As a Massachusetts native, WHYTRI (Dimitri Jean), started his journey in the local dance community with the infamous company, Phunk Phenomenon. While building his name in the creative spaces of MA, he forged connections with other creatives, including rap artists that were coming up in the local music scene, eventually leading him to carve his own way into the craft. WHYTRI’s well-crafted beats, heavy grunge-esq instrumentals, and unconventional yet brilliant lyricism have manifested into a sound that the artist himself so perfectly coins under the term “Alternative Crunk”.
Read on to learn all about how WHYTRI created “Alternative Crunk” through the influence of dirty-south hip-hop, heavy rock, pro-wrestling, and a torn meniscus.
Hassle: How did you first get into music?
WHYTRI (W): If you would have asked me that 7 years ago, I would’ve thought you were crazy. I was aspiring to be a professional dancer, and was even working with a group who was pretty big here, but I ended up injuring my knee in the same place twice and had to call it. I went through a big depression with that, but I feel like if I hadn’t injured myself, none of this would have happened.
I was getting out of dance and giving out all these ideas to my friends in the rap scene and no one was really hearing me out so I eventually said, “Fuck it — These ideas are sick, so if no one else is gonna do this,I’m going to”.
Hassle: Where would you say that you cultivated your inspiration from musically?
W: Growing up, my rap influence came mainly from the south
The south had all these big characters that I found really appealing when I was younger—artists like Missy Elliot, Soulja Boy, Busta Rhymes, Kanye, Ludacris…
Ludacris is my favorite rapper – I tell people all the time like ‘Yo, Ludacris is top ten rapper dead or alive.’ I literally have debates about it.
The artists that came out of the south would make these big, fun records that showcased the personalities behind them, and that’s the kind of work that made me say, “Oh shit, I want to be a part of this.”
That’s just the rap aspect – I also listened to a lot of James Brown or bands like Linkin park, System of a down, Three Days Grace, and all the other really big rock music of the early 2000’s, which is where I think a lot of the heaviness in my music comes from.
Hassle: How does your history as a dancer play into your music?
W: I’m able to do a lot of things with my voice and tap into different cadences, which ties back to how I would have different dance styles. It’s all just different ways to interpret and present the music. It’s the same thing, it just uses different parts of the brain.
Wrestling is also a very big inspiration for my art. I take a lot of the same elements from it to where I basically create characters.
Growing up watching John Cena, DogZilla, and all these cool people who have these larger than life personalities made me really like the idea of it. These wrestlers can do and be whoever they want, and that’s how I see myself and my music.
Hassle: How did you evolve as an artist from A Bad Porno to Collizion: Rise of the riot shield?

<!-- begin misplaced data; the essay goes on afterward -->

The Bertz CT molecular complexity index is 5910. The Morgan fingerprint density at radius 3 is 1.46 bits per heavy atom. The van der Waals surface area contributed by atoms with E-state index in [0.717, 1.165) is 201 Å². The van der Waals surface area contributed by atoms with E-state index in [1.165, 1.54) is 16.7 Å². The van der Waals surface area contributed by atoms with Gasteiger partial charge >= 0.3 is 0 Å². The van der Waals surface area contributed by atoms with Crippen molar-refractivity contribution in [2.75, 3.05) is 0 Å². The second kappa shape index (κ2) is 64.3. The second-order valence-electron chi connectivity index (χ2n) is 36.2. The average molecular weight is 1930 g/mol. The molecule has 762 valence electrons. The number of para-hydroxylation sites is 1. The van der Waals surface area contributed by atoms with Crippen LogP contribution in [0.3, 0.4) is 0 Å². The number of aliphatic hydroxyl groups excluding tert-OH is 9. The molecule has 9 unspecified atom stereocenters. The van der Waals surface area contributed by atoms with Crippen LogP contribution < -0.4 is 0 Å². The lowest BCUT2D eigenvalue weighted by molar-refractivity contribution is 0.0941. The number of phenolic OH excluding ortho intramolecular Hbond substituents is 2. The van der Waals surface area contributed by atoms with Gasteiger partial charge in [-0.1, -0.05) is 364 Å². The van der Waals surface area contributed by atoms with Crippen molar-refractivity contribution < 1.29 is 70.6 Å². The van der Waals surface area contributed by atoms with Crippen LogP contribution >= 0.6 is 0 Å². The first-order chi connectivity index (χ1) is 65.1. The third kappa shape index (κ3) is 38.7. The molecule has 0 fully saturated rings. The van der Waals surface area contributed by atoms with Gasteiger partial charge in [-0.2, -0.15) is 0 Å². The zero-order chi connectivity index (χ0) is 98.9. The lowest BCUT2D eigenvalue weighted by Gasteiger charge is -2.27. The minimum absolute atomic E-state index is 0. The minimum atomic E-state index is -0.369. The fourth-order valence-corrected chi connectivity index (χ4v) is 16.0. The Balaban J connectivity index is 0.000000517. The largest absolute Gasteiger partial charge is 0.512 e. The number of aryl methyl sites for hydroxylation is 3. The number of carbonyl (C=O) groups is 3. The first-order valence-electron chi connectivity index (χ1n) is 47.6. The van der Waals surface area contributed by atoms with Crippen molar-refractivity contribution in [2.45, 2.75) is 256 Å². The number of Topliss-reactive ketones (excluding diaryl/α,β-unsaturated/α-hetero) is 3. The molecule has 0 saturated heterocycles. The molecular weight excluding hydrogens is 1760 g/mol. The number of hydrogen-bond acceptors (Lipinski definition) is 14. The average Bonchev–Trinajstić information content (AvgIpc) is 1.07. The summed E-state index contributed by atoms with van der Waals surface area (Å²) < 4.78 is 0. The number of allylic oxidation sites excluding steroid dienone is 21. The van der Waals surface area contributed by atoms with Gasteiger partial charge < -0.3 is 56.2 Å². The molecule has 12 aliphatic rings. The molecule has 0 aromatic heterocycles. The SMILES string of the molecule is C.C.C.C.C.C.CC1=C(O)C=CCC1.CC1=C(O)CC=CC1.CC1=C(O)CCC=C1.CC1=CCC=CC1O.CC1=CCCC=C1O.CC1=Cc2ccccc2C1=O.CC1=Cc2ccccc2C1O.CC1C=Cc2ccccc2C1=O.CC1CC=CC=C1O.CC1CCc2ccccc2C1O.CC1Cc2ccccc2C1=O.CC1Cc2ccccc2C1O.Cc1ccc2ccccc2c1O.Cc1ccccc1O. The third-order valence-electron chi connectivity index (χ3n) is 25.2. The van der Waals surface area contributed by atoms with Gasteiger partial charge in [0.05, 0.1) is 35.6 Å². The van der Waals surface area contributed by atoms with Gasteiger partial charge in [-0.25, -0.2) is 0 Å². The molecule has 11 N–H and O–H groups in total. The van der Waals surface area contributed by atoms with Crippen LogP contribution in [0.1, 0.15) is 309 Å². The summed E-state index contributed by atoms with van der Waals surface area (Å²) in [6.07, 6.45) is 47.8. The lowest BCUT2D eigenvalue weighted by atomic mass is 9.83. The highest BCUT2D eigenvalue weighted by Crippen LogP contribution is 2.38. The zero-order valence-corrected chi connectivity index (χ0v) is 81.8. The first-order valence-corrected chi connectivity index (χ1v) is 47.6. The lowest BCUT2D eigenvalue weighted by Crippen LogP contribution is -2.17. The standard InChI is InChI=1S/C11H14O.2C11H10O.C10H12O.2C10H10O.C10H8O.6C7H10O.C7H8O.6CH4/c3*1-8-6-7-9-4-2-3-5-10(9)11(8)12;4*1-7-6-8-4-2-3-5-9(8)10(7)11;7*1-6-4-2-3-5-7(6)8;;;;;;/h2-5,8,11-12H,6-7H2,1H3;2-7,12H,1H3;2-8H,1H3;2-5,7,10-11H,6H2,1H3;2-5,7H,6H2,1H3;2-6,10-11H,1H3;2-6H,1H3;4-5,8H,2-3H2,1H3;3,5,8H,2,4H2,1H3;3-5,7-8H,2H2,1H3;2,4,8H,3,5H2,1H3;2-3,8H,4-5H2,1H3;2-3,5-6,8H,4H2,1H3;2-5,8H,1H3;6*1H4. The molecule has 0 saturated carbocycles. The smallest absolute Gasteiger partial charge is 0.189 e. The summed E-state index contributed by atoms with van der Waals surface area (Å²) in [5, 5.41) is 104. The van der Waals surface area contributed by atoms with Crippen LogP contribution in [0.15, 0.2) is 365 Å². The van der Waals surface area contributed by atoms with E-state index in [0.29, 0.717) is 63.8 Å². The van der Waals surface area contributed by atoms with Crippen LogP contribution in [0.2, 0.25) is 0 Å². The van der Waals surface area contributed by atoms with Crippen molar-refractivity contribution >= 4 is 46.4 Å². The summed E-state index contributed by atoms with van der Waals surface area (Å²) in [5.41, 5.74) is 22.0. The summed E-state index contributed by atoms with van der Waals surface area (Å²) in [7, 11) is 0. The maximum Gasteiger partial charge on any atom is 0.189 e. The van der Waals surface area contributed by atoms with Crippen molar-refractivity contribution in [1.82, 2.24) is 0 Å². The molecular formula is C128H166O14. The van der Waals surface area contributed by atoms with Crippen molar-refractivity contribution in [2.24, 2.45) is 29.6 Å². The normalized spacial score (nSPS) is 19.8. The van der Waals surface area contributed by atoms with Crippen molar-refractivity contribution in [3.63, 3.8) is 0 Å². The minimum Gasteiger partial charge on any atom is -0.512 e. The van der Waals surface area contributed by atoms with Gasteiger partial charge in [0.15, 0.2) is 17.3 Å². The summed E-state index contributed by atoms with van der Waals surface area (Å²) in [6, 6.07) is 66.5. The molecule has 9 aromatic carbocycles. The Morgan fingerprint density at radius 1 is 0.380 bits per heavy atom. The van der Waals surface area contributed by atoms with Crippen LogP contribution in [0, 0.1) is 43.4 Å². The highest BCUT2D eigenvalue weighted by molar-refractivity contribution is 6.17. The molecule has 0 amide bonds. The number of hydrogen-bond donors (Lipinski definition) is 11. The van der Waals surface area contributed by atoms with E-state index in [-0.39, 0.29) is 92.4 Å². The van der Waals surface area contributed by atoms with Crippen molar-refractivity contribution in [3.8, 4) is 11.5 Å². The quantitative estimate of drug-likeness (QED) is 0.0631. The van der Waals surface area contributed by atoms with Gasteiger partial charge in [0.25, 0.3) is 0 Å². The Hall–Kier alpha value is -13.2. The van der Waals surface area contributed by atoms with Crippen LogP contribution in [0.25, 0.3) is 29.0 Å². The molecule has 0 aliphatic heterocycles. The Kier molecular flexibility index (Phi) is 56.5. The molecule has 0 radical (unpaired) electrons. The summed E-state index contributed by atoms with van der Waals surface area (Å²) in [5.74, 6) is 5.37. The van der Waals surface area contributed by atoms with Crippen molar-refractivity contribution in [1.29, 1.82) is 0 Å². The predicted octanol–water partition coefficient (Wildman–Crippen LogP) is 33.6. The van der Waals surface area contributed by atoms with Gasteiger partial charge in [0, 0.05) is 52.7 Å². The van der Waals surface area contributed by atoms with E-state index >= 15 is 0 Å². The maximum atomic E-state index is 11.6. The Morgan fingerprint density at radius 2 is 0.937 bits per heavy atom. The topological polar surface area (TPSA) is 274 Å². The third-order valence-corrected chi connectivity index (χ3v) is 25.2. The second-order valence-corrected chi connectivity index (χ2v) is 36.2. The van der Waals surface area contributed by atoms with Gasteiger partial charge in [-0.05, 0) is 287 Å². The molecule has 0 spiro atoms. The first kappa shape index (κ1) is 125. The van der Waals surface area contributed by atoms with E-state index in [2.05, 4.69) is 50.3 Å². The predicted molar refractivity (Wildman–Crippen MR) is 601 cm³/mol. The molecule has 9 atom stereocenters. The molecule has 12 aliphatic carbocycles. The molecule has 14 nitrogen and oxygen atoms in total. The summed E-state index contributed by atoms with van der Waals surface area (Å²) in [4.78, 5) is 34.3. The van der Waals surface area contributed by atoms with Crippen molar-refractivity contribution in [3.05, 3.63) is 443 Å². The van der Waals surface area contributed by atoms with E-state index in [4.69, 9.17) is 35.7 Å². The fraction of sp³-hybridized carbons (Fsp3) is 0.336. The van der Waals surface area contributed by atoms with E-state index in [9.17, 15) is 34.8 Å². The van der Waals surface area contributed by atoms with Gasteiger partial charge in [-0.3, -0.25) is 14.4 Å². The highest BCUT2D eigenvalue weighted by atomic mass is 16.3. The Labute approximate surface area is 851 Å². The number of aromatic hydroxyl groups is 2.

W: A Bad Porno was me creating something that I felt like didn’t exist at the time, I was basically just making music that I wanted to hear… and I went into it fully believing in my creativity.
It also split my fans in a sense. People were either like “I love this, this is the hardest shit ever,” or “What the fuck is this?” At the same time, it put me in a cool space because it was so left-field. Now I feel like I can do whatever left-type-shit I want.
That’s how I want to approach my career – just like Ludacris, Tyler, or Missy-Elliot. They’re able to rebrand themselves and recreate their image over and over again with every project.
I’ve been getting a lot better at that as time has progressed. My next upcoming project is going to be a lot different from Collizion with its energy and mood – but it’s also going to be a lot more turnt-up.
I’ve really cracked myself open sonically and it’s all merging together now. Whereas with Collizion I was really just focused on getting better at writing from a specific area of my life and a specific feel – and I think I was able to capture that. But now it’s like, “Alright the writing is there, but now we have to capture that with the sonics.”
That’s what we’re doing now, and there are definitely some songs there that I’m very proud of. I feel like I’m falling into a more Alternative-Crunk space…. But I’m very happy with it and I feel like the people who like my music are going to be happy with it too.
Being able to explore different avenues of how I feel and being able to put it on display. I’m just going to make my art and my album so dope that even if you don’t understand it, you gotta respect it and you gotta fuck with me.
Hassle: What is the biggest message or take away that you want listeners to get from your music?
W: Fuck peoples’ opinions if those opinions don’t add any value to whatever you’re doing. Stay in your bag, and if you’re gonna do something, don’t strive for perfection – strive for excellence. Perfection doesnt fucking exist, and excellence is whatever you define it as.
WHYTRI’s sheer talent, disruptive vision and precise execution are bound to lead him to greatness.
Want to learn more about WHYTRI? Check out the links below! You can also catch him at his next show in NYC on June 26, and pre-save his upcoming single dropping June 16.